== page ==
Christmas, and the weeks preceding it, is always the busiest time of year for both chain and independent retailers. With consumers formulating lists of gifts and cards to send to friends and family, businesses frantically organising Secret Santa and office parties and supermarkets brimming with customers buying food and drink for the eagerly anticipated Christmas Dinner, it is only to be expected that revenues will be boosted significantly for the majority of stores in the UK.
However, this Christmas is something of an anomaly, as it is the first in recent years that the UK has not had the shadow of the double dip recession hanging over its head. While this may prove to have a good effect on sales, the four years of economic uncertainty have had a strong impact on consumers – in that budget shopping and saving cash have been the order of the day for so long that splashing out on luxuries may not be to everyone’s taste. In fact, there is even speculation that the longest recession since war time has changed the spending habits of UK shoppers irrevocably, thus making the current retail market entirely unpredictable.
Perhaps this is the reason, then, that retailers nationwide are frantically battling with each other in order to draw larger crowds than their rivals this year.
John Lewis, for example, has launched a campaign promising to match the low prices of electrical goods offered by other chains for the festive period. In other years, this would simply be a run of the mill price match initiative, but this year another factor has been thrown into the mix – the demise of electrical chain Comet. The collapsed firm is expected to attempt to recoup some of the funds paid out to suppliers by dropping prices heavily in its stores, which will also go some way towards paying off the chain’s debts. For John Lewis, this will mean slashing the prices of electrical goods in order to remain competitive in the electronic goods market.
Managing director of John Lewis, Andy Street, says; “The price promise is critical. Obviously there has been a price war, but we have stuck to our guns.
“What has been proven is that we can take that pain and others can’t.”
The administration of the Comet chain has already proven to be profitable for John Lewis. Sales of electrical goods in the popular chain rose by 21 per cent in the past quarter alone, with a record 29 per cent boost in sales during the week of Comet’s collapse.
Comet’s administrators have announced that the chain’s stores will be accepting payments using gift vouchers from now on, after heavy speculation that vouchers issued were no longer valid dissuaded shoppers from visiting stores. However, consumers in possession of these vouchers should probably act fast, as store closures are expected to begin early next week.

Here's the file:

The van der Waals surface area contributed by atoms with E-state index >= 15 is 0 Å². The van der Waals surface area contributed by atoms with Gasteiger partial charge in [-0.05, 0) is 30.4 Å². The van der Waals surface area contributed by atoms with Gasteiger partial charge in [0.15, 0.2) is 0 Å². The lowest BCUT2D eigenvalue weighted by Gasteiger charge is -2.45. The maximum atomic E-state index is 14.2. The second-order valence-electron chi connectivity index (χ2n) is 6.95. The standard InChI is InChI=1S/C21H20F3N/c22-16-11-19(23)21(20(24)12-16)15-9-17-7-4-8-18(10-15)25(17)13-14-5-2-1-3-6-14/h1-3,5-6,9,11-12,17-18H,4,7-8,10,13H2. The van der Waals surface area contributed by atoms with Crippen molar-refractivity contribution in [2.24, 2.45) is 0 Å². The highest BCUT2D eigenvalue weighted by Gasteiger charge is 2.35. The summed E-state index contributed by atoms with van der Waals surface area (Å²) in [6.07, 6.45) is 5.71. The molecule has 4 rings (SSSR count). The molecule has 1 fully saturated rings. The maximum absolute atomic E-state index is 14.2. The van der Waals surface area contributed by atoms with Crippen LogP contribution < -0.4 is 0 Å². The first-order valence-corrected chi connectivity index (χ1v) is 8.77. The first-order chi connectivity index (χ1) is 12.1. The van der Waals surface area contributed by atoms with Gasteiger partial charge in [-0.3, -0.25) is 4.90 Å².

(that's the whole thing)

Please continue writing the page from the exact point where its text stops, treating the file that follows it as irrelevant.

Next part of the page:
Of course, John Lewis is by no means the only department store attempting to boost its customer base this Christmas, as Debenhams will be cutting prices on certain items by up to 50 per cent in the run up to the big day. Usually, the sales begin on Boxing Day and run into January, but the rule book seems to have been rewritten for Christmas 2012.
Competition between different chains has now reached the point that retail industry experts are now predicting that this Christmas will be the most heavily discounted in several years. Even during the recession, the majority of stores attempted to boost profits by keeping prices stable – this tactic was something of a necessity, given the falling revenues of most groups throughout the rest of the year.
Supermarkets are also getting in on the action with the fourth largest chain in the UK, Morrisons, last week announcing its intentions to implement promotions during the run up to Christmas. In the meantime, the petrol price war rages on, with chains such as Asda, Tesco and Sainsbury’s attempting to draw in consumers by making a loss on fuel prices – clearly hoping that the drop in fuel revenue will be made up by customers in the supermarkets themselves.
All in all, this Christmas should be one to remember for those who love a good bargain. However, for smaller chains that cannot compete with the prices offered by more successful multinational groups, this festive season may not prove to be the merriest.
Will you be participating in a workplace Secret Santa this year, and if so, are the low prices on offer in some of the UK’s most popular stores taking a load off your mind in terms of your personal finances? Will you be visiting John Lewis in the hopes of picking up electronic goods at bargain prices this year, or would you prefer to spend money at a smaller independent store which attracts less business?
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